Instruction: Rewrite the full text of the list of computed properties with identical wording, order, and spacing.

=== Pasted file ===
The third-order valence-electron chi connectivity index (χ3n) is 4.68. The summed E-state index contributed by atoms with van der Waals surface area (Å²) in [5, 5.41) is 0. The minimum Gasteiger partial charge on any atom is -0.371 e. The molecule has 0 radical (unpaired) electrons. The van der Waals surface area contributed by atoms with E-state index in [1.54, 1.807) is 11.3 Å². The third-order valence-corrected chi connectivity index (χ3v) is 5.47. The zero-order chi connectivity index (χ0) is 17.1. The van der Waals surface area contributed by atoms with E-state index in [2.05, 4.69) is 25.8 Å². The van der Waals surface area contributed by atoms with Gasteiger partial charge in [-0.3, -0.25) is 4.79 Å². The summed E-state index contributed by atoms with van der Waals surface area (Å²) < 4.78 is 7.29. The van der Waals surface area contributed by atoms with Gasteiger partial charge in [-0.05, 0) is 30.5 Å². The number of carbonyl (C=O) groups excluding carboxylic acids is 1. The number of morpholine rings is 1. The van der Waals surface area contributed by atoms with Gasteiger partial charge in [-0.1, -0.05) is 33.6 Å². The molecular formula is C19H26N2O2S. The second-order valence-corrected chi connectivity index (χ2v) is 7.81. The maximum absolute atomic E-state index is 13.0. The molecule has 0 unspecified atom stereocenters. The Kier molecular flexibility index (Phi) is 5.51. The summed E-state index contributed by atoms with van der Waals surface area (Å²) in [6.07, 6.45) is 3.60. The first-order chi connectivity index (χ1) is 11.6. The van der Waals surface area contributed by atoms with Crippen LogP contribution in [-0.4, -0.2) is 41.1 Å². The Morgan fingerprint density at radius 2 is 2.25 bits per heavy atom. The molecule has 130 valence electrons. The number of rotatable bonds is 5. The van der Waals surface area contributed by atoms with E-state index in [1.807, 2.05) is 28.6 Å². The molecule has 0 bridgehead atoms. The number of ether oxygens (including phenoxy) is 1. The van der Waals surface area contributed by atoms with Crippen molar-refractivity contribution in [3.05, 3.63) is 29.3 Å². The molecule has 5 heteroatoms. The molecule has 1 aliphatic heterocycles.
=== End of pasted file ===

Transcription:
The third-order valence-electron chi connectivity index (χ3n) is 4.68. The summed E-state index contributed by atoms with van der Waals surface area (Å²) in [5, 5.41) is 0. The minimum Gasteiger partial charge on any atom is -0.371 e. The molecule has 0 radical (unpaired) electrons. The van der Waals surface area contributed by atoms with E-state index in [1.54, 1.807) is 11.3 Å². The third-order valence-corrected chi connectivity index (χ3v) is 5.47. The zero-order chi connectivity index (χ0) is 17.1. The van der Waals surface area contributed by atoms with E-state index in [2.05, 4.69) is 25.8 Å². The van der Waals surface area contributed by atoms with Gasteiger partial charge in [-0.3, -0.25) is 4.79 Å². The summed E-state index contributed by atoms with van der Waals surface area (Å²) < 4.78 is 7.29. The van der Waals surface area contributed by atoms with Gasteiger partial charge in [-0.05, 0) is 30.5 Å². The number of carbonyl (C=O) groups excluding carboxylic acids is 1. The number of morpholine rings is 1. The van der Waals surface area contributed by atoms with Gasteiger partial charge in [-0.1, -0.05) is 33.6 Å². The molecular formula is C19H26N2O2S. The second-order valence-corrected chi connectivity index (χ2v) is 7.81. The maximum absolute atomic E-state index is 13.0. The molecule has 0 unspecified atom stereocenters. The Kier molecular flexibility index (Phi) is 5.51. The summed E-state index contributed by atoms with van der Waals surface area (Å²) in [6.07, 6.45) is 3.60. The first-order chi connectivity index (χ1) is 11.6. The van der Waals surface area contributed by atoms with Crippen LogP contribution in [-0.4, -0.2) is 41.1 Å². The Morgan fingerprint density at radius 2 is 2.25 bits per heavy atom. The molecule has 130 valence electrons. The number of rotatable bonds is 5. The van der Waals surface area contributed by atoms with E-state index in [1.807, 2.05) is 28.6 Å². The molecule has 0 bridgehead atoms. The number of ether oxygens (including phenoxy) is 1. The van der Waals surface area contributed by atoms with Crippen molar-refractivity contribution in [3.05, 3.63) is 29.3 Å². The molecule has 5 heteroatoms. The molecule has 1 aliphatic heterocycles.